Is advertising science, art or both?

Is the famous Saatchi mantra that "nothing is impossible" about to be tested to destruction?

That would be an obvious conclusion to draw from the announcement by M&C Saatchi of the formation of the Saatchi Institute, a think tank dedicated to bringing about advertising whose effect is based on the right blend of art and science.

Ending the decades-long conflict between creatives and data-driven scientists seems a fanciful notion. Not surprisingly, there are lots who believe that any search for advertising’s equivalent of the Holy Grail would be as long and fruitless as that of the Arthurian knights’. As the author and culture critic Stephen Bayley points out, if the formula for a perfect ad existed, wouldn’t somebody have found it by now?

Of course, only a true cynic would suggest that Maurice Saatchi’s claim that his agency is helping the industry edge towards its "eureka moment" might have more to do with drawing the spotlight towards M&C Saatchi as it celebrates its 20th birthday. Nevertheless, its initiative does give fresh impetus to the eternal debate about whether magic or logic is advertising’s most important ingredient.

Agency head

Tim Duffy, group chairman, M&C Saatchi UK

"The creativity for which Charles Saatchi and Jeremy Sinclair are famous has always been a mystery to me. There is no equation for measuring it. What can be measured is the relationship between creativity and science in a way that allows marketing directors to minimise waste. This is not about trying to create the perfect ad but getting the right combination between art and science. One without the other doesn’t work. Tesco is a good example of a company that knew all about how to use big data but lost its identity along the way. We believe that could have been prevented."


Guy Bradbury, executive creative director, Atomic London

"This is a brave thing for M&C Saatchi to be doing, but it’s actually preaching to the converted. Agencies are realising that consumers have moved on and don’t want to be advertised to any more. The business model of creative agencies has changed to such an extent that they are embracing science. Setting up the Saatchi Institute is definitely a step in the right direction because too many traditional agencies still don’t talk about these things. But as science and art come together, data’s job is to inform creativity for which there is no formula. Painting by numbers will never turn you into Monet."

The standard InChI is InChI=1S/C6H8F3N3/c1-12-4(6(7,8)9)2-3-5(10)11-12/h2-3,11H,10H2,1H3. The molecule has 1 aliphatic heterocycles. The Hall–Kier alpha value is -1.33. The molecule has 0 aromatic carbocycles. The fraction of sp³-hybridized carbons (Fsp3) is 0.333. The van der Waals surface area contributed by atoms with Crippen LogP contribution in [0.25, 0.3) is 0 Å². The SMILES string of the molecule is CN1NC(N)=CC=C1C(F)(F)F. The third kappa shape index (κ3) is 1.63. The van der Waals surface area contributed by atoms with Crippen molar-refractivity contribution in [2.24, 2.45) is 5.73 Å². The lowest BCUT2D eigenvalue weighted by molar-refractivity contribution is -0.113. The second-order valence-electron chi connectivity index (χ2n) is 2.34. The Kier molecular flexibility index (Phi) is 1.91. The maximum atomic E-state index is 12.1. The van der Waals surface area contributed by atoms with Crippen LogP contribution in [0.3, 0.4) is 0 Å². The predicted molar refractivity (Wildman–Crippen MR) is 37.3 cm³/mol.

Agency head

Sarah Todd, chief executive, Geometry Global UK

"Advertising is a mixture of art and science and the two disciplines are moving ever-closer together because effectiveness and efficiency are now central to brand building. The science helps us understand how better to connect with people, what motivates and makes them act in the way they do and how we can make brands relevant and give them real roles in people’s lives. Without the science, it’s much harder to create the necessary visual and delightful experiences for people. And so much of this is increasingly measurable as we learn more about the differences between what people say and what they do."

Social commentator

Peter York, social commentator

"Once we start debating whether advertising is high science or high art, then we’ve lost the plot. Advertising is a trade, albeit one with a glorious history, which has welcomed lots of clever people, from highly intellectual planners to people who have gone on to become film-makers and artists. The fact is that there will never be a perfect advertising formula because markets and attitudes are always changing. While some advertising is still remembered 30 years on, the most important thing is that it’s relevant at the time. I’ve great respect for M&C Saatchi, but this idea just makes me giggle."

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